Broadcast on BBC Radio Devon Pause for Thought 6th Janaury 2018
Shooting stars, comets, and the movement of planets in the sky have always fascinated people. We love a night when the sky is clear, the night is dark, and away from the glare of the lights of the city, we can witness the evening shower of shooting stars in a moonless night. For centuries people have been fascinated about what happens above us in the heavens.
Today the Church remembers the journey of the magi who as the resident scientist of the sky saw something occurring. What they saw is thought to have been an interplay between the two planets, Jupiter and Saturn and they decided to follow them.
The Magi left behind their summer palaces and journeyed along a way which was rutted and deep. The journey for some must have seemed a folly and the outcome at best uncertain but they persevered to deliver their gift to Jesus which we are told Mary treasured in her heart.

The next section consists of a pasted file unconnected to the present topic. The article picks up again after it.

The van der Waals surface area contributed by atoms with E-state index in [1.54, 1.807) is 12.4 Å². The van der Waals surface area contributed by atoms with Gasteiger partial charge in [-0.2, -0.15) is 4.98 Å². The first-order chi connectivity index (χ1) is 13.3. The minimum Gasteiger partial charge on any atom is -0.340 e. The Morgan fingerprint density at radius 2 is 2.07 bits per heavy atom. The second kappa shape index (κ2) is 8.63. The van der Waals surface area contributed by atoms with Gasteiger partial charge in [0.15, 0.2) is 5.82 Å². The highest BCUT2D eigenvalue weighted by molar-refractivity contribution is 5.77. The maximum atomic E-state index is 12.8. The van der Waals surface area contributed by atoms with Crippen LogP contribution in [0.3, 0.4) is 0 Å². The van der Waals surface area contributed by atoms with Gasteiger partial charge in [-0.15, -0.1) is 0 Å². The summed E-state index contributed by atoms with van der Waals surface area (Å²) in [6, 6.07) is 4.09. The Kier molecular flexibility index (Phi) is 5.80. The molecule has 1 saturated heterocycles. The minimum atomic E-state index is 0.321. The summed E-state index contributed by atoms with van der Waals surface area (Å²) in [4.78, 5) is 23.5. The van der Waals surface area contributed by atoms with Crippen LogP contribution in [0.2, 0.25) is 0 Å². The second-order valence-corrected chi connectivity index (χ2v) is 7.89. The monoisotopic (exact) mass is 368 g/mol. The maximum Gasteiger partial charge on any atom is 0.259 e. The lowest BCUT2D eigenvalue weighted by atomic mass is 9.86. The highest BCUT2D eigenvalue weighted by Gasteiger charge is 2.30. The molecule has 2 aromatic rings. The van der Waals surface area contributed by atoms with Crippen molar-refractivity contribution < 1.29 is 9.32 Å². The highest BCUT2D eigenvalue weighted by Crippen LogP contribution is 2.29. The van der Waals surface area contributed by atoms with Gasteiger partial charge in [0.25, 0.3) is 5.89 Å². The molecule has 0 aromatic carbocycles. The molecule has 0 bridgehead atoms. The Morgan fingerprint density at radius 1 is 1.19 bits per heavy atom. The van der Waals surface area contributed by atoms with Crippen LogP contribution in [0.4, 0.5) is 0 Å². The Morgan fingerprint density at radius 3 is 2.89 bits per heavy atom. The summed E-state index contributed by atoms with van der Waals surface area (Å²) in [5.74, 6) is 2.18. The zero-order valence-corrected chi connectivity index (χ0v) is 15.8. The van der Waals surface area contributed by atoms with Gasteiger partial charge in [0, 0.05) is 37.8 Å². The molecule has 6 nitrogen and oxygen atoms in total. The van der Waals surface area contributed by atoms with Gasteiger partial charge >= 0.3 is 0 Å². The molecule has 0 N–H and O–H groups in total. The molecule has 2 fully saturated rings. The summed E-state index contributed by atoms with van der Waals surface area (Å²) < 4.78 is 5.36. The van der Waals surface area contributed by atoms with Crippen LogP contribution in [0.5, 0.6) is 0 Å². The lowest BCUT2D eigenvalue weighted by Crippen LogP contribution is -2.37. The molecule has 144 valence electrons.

A few years ago with my family I walked 200km of the Camino de Santiago de Compostela, also known in English, as the Way of St James. The route runs in north-west Spain to the Cathedral of Santiago de Compostela in Galicia where the apostle St James is said to have been laid to rest. It has been a pilgrimage since medieval times but many walk for pleasure (although at the time I had to keep reminding myself that it was for pleasure we were walking!). It is the nature of long distance walks that you have time to encounter people and to exchange stories along the way. It became apparent that as we walked and encountered others we became different. Roads are good places to understand who you are and who others are.
The journey of the Magi is a reminder to us that some of the best won things in our lives do not always come easily, some of the hardest traveled roads are better done with company and some of the greatest gifts require us to risk our all.